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The Power of 'Thank You'

How many times have you heard people say, ‘I didn’t do it for the money, but it would’ve been nice to have a “thank you”’? Or, ‘it’s the card that counts – more than the gift’.

During the lockdown, I received a well-timed thank-you card from a client. They had sourced the card, written it and posted it – and the message was lovely too. This was sent during a time when I knew that they (like so many others) were experiencing a high level of stress. It lifted me and made me feel that I had made a difference. It also made that client stand out from the crowd.

Whether you are buying or selling, a ‘thank you’ goes a long way.

And I don’t just mean a quick ‘thanks for that – I’ll look out for your invoice’, or even ‘I’ve enjoyed working for you – I look forward to doing this again’.

I mean the gesture – the action. Actions speak louder than words.

Step into the shoes of the receiver

Think about how it feels to get a letter – not a credit card statement or a circular from the local estate agent, but a proper letter with a stamp on it and a handwritten address.

What is the first thing that you do?

Wonder who it is from? See if you recognise the handwriting? Who is writing to me? I don’t think I’m expecting anything…

You have the reader’s attention. They are poised to receive your news.

So, make the most of it. Thank them or congratulate them – working with someone is a shared experience, so tell them what worked well.

Make them feel valued as an individual: show them that someone has noticed and appreciated what they have done and taken the time to validate that by communicating it to them.

How could this help my business?

Take the opportunity to build a business community with your customers, clients and suppliers:

  • Show that you value the relationship and are prepared to invest time and effort in people.

  • Increase a feeling of community and familiarity through handwritten messages – something that they might only get usually from a friend or family member.

  • Cut across the white noise of electronic communications and make yourself memorable.

  • Demonstrate an investment and understanding of the importance of well-being.

  • Use the opportunity to enclose a handwritten note at no extra postage cost when you send your products.

I recently heard of a Board of Governors that sent handwritten thank-you cards to each member of staff to thank them for their contribution during the lockdowns. Everyone got one. The impact was huge. (It’s the card that counts more than the gift.)

What are the pros and cons?

  • It takes time, effort and postage (unless you enclose it with something that you are already sending) – but these are offset by the value recognised by the receiver.

  • You can’t use software to proofread your handwritten letter but, you could write and proofread a template letter online before copying it out.

  • You may need to look up any words that you are unsure of – the online dictionaries are quick and efficient.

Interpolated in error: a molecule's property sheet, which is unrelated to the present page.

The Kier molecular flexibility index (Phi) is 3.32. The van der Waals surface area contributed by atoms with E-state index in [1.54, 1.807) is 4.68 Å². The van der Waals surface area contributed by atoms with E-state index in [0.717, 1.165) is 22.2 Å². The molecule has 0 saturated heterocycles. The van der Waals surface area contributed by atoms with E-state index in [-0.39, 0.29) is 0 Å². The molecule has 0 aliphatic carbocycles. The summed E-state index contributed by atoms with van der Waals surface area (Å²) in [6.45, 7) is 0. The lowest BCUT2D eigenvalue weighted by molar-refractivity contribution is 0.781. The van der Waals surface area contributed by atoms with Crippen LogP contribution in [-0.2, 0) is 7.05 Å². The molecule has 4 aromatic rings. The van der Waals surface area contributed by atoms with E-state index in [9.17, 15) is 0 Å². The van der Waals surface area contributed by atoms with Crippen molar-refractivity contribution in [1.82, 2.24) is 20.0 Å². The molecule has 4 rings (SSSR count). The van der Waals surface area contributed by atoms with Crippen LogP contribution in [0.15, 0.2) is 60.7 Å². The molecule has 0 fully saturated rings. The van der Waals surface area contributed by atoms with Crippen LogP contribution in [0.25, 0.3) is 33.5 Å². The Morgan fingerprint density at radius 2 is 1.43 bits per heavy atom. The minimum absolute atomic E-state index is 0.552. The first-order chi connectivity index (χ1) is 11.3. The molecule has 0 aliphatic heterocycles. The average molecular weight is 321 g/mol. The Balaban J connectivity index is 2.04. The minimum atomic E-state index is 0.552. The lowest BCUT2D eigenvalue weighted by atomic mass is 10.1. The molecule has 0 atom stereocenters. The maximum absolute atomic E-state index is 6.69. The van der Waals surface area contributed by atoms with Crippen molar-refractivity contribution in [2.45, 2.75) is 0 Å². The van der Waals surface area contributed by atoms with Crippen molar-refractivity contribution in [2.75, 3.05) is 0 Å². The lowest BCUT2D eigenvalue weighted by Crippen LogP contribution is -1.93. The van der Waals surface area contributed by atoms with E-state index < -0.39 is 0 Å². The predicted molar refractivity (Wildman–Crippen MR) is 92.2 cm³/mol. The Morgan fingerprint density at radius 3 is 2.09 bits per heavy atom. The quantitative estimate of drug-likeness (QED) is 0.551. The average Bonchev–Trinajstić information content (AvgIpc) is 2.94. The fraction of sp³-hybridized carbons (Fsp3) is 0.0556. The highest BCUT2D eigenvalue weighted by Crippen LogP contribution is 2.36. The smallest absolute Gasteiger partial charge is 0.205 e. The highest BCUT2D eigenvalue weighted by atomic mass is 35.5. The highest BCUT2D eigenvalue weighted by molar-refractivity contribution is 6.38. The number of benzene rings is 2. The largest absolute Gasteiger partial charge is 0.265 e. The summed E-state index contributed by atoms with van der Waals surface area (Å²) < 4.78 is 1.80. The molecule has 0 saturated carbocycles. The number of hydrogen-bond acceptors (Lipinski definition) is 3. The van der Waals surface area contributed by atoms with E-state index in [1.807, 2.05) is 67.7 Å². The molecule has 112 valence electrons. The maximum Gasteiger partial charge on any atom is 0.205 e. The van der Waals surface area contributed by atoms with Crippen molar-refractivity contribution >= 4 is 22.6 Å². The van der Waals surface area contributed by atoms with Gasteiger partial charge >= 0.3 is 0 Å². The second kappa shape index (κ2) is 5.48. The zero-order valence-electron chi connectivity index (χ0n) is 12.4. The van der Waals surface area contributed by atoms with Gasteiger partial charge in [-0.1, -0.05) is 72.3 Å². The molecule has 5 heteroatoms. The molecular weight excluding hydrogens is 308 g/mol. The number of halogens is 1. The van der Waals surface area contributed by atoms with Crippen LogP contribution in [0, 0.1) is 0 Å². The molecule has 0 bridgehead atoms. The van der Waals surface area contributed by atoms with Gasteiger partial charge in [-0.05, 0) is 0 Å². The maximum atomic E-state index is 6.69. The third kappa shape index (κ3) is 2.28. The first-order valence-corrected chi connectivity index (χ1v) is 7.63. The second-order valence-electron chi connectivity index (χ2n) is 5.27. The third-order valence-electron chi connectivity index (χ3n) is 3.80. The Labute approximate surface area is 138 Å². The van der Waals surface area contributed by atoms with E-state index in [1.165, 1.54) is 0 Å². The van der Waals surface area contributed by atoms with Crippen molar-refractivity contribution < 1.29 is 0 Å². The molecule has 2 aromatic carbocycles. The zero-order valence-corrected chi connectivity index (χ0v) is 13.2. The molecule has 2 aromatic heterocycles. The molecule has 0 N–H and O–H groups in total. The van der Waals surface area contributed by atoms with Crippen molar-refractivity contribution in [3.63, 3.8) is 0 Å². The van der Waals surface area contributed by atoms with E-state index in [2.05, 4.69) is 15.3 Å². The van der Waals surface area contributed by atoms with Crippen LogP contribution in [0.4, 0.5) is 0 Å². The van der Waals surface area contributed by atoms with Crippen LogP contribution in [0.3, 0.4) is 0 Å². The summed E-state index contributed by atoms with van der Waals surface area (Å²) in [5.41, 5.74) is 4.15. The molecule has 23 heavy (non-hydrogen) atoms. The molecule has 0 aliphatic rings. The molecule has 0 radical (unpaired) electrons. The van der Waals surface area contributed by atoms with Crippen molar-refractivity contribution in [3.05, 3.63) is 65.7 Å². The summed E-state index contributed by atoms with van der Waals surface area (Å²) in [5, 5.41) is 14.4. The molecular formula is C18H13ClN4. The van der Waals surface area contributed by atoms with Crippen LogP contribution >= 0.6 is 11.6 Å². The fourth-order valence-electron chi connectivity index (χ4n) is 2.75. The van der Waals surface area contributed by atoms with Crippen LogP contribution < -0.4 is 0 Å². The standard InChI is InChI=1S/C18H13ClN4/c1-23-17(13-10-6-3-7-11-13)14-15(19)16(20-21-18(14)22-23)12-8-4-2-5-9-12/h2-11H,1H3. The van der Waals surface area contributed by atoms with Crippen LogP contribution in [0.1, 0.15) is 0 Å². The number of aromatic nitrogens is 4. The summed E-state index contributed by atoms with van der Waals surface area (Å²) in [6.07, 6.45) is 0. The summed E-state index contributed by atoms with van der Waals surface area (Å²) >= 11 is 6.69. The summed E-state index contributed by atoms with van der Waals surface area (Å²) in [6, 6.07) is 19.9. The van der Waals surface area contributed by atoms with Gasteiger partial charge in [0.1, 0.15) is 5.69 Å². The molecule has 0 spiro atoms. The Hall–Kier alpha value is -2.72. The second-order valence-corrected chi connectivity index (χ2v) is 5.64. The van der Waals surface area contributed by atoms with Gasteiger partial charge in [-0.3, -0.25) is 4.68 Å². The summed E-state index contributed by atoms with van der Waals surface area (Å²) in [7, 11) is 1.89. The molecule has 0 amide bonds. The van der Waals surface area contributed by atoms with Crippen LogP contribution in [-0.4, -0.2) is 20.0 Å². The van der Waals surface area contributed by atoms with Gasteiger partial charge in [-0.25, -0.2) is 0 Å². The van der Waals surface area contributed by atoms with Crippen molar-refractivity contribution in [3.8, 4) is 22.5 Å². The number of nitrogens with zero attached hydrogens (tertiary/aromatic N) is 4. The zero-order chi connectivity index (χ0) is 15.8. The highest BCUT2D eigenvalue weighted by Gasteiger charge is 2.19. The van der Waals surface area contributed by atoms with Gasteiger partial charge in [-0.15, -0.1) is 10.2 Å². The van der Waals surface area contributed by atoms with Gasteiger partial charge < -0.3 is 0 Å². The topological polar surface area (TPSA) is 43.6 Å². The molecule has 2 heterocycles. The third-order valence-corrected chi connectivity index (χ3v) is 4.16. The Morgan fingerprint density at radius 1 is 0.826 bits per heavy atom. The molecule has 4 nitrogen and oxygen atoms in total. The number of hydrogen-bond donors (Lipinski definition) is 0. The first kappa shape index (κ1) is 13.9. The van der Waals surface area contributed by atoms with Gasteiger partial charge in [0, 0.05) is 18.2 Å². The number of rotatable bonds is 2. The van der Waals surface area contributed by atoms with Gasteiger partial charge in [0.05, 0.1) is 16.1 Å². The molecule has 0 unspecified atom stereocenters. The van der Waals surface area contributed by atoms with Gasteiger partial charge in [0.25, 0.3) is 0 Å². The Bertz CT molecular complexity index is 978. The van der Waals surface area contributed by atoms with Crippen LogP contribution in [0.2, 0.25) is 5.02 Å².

But …

  • It doesn’t cost much actual money and could even be a cost saving if you’ve bought gifts in the past.

  • It doesn’t need to be outsourced.

  • It can be easily customised.

  • It doesn’t need to take into account allergies, dietary requirements, cultural or religious considerations.

Top Tips

  1. Write from person to person – not business to business. Relationships are made with people, not corporations. (You could write your name and 'on behalf of' the company if it's more appropriate to do so.)

  2. Handwrite your message – it is more meaningful and expressive.

  3. Type out your message first if you need to get it clear in your head or checked for basic spelling, grammar and punctuation.

Thank-you letters are the optional letters. They are hard to justify when weighed up against the cost, time and ecological savings to be gained by using email, along with its sharing and tracking features. We’ve seen a decrease in letter-writing during the pandemic, in an effort to reduce physical contact and transmission routes, along with the quarantine period considerations and the understandably erratic postal service.

But, consider what is at the heart of your business model: is it all about the bottom line, or do you have a deeper mission to invest in people – not just in your own business, but the wider community?

It might be time to put pen to paper.

Isobel Kent is an Oxfordshire-based proofreader and school governors’ clerk and specialises in proofreading business content and children’s literature. She trained with the Chartered Institute of Editing and Proofreading and the Publishing Training Centre and holds a BA (Hons) in Music from the University of York.

Previously, she was a school librarian, a paralegal and a personal assistant to directors in a blue-chip company, a pub company and a global DC-power company. She also studied with renowned violinist and co-founder of the Purcell School, Rosemary Rapaport.

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